Imperator Andrew and I clashed recently for the fourth of our L'Art de la Guerre battles over control of late Hellenistic Asia. This time his Triumvirate Romans attacked my Late Seleukids on the road to Damascus.
Each of the Roman flank commands consisted of four legionary units (heavy swordsmen, impact, armoured), a group of gladiators (elite heavy swordsmen) and some medium cavalry. His centre was made up of four elite legion units and a couple of skirmishers.
The Seleukid left consisted of two units each of mediocre medium Arab camelry, skirmishing archers, Thracian medium swordsmen with two handed rhomphaiai, and mediocre elephants. The centre was made up of four pike phalanxes, two units of reformed legionaries and two scythed chariots. The right was held by four units of cataphracts (two of them elite) and a single unit of horse archers. The command also included two units of elite Cretan archers hiding in an ambush in the field to the far right.
The Romans advanced quickly across the open plain, being slightly hampered by the coastal city which was difficult going for all that heavy infantry.
The Seleukids advanced to meet them, the two flanks moving faster than the heavy infantry centre where only the scythed chariots had any speed about them. The Cretans also gave up their ambush and started wandering over towards the battle.
Once bitten, twice shy, Andrew threw his skirmishers forward and pelted one of the chariots with his javelin-armed skirmishers, destroying one of them.
Hampered by poor CP rolls, the shooting units on the Seleukid flanks both advanced and conducted ineffective missile fire. The remaining scythed chariot smashed into the legionaries facing it and managed to disorder them.
The gladiators on the Roman right decided that they would make their way through the town, while the right-most unit of legionaries made a charge at the camelry, driving them off.
The Seleukids advanced as fast as they could go, the Cretans and horse archers pestering the cavalry on the Roman right - but getting dangerously close in the process.
The Roman cavalry charged. Although the Cretans tried to evade, they could not get away fast enough and one unit was ridden down.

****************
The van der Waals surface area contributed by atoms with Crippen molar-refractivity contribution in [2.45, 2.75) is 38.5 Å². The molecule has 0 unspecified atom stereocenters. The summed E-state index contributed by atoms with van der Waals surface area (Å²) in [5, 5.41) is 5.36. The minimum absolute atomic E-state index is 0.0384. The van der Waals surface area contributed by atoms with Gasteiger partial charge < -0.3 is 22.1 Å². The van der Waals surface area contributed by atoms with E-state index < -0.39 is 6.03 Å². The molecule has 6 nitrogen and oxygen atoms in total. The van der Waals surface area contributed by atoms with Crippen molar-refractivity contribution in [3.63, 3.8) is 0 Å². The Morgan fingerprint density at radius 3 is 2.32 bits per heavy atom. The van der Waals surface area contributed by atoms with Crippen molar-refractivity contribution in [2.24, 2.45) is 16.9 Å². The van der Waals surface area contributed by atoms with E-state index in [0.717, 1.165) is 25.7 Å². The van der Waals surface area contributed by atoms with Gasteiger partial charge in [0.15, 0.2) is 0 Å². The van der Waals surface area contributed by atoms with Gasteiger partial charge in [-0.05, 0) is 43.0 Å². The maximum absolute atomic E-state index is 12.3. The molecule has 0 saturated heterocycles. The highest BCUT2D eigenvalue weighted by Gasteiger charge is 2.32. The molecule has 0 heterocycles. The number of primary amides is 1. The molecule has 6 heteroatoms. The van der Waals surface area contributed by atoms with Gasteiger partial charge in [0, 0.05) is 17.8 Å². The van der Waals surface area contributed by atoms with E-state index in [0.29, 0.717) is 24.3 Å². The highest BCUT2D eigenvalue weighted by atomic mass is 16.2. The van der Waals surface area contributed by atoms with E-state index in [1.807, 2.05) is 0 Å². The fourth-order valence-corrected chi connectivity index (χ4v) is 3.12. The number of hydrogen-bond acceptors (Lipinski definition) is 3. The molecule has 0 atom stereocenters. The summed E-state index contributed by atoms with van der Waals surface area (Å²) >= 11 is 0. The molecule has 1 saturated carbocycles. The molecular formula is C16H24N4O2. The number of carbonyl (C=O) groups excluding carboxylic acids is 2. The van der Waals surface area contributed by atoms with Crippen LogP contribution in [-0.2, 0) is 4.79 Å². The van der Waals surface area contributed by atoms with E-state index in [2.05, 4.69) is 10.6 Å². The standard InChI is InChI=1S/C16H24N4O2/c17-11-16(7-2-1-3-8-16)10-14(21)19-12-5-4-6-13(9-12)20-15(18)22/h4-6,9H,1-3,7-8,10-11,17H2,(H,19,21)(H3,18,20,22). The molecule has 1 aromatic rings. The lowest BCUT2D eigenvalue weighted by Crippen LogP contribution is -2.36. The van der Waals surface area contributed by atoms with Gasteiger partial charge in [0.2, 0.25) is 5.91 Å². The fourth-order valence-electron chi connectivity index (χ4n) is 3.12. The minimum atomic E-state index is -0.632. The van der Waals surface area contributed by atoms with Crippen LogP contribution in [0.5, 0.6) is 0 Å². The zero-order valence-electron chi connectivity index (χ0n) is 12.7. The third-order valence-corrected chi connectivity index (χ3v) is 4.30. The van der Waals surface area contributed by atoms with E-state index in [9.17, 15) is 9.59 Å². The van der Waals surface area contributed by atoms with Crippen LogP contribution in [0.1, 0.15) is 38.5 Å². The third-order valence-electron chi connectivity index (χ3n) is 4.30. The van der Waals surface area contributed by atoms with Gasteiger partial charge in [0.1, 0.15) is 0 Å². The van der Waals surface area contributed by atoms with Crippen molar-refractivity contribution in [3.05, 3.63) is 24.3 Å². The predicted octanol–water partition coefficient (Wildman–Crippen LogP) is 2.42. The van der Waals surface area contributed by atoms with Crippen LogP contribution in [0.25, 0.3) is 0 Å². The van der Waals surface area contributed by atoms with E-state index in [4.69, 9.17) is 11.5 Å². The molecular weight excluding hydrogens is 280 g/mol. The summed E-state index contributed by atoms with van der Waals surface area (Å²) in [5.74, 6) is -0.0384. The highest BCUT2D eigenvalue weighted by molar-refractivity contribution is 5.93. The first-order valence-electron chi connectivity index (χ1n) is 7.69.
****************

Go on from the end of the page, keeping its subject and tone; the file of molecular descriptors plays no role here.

On the Seleukid left, the elephants with their Thracian flank guards charged into melee against the Roman right.
At the same time, a unit of cataphracts and the horse archers on the Seleuid right performed a pincer manoeuvre on the Roman cavalry that have ridden down the Cretans.
The two centre divisions now advanced to meet... in the centre. The Seleukid cataphracts were distracted by the Roman horsemen who lasted just long enough to stop the Syrian horsemen charging the legions in front of them for a turn.
The clash on the Seleukid left and in the centre could have gone better in the first couple of melees. The Romans quickly broke a unit of Thracians and even one of the doughty pike phalanxes.
Seeing the centre faltering, the Seleukid cavalry now charged into the legions opposite, starting the slow process of destroying a Roman flank to which my cataphracts have become accustomed.
The elephants, though visually impressive, were pretty mediocre actually (appropriate really).
They both broke after only a couple of rounds of combat, causing more damage to the Romans as they rampaged out of control than they had when under orders.
Suddenly, the Seleukid centre felt a bit drafty and the pike phalanxes began to waver.
The Roman gladiators finally peeled themselves away from the taverns and brothels of the town to charge the Arab camels. At that stage it seemed like a good idea to stand and fight, and the skirmishing archers moved up between the camels and the coastal zone to add support. In the centre, a roman unit advanced to plug the gap in the Seleukid line. How polite.
The Seleukid cataphracts were having a much better time of it and drove off the heavy infantry facing them, riding down the local tribune in the process.
But alas, it was all a bit late. Far from riding down the Romans, the Seleukid army was on the very edge of destruction. The towny gladiators defeated the camelry and moved pursued into the gap they left, while another pike phalanx was broken in the centre. At this stage I believe the bruised Romans were sitting at 18/19 break points, the Seleukids at 19/21.
The break-through Roman legionaries from the centre charged the Thracians in the flank causing them to break. At the same time, the towny gladiators turned and hit the two units of skirmishing archers in the flank. Even if they could have evaded, there was nowhere to go but into the sea.
In the centre, the remaining Seleukid pikemen miraculously held on, but they were hard pressed, and they knew it.
... and on the right, snatching a bloody draw from disastrous defeat, the Seleukid cataphracts destroyed the last unit in the opposite command - the elite gladiators.
The end result: the Roman army broke having suffered 19/19 break points; the Seleukids broke and hastily moved off in the direction of Damascus having been battered to 25/21 break points. A very bloody technical draw, but there can be no doubt that the Romans held the moral victory. If the remaining forces of both armies met again tomorrow, the Seleukids could not stand. Well done Andrew. 👍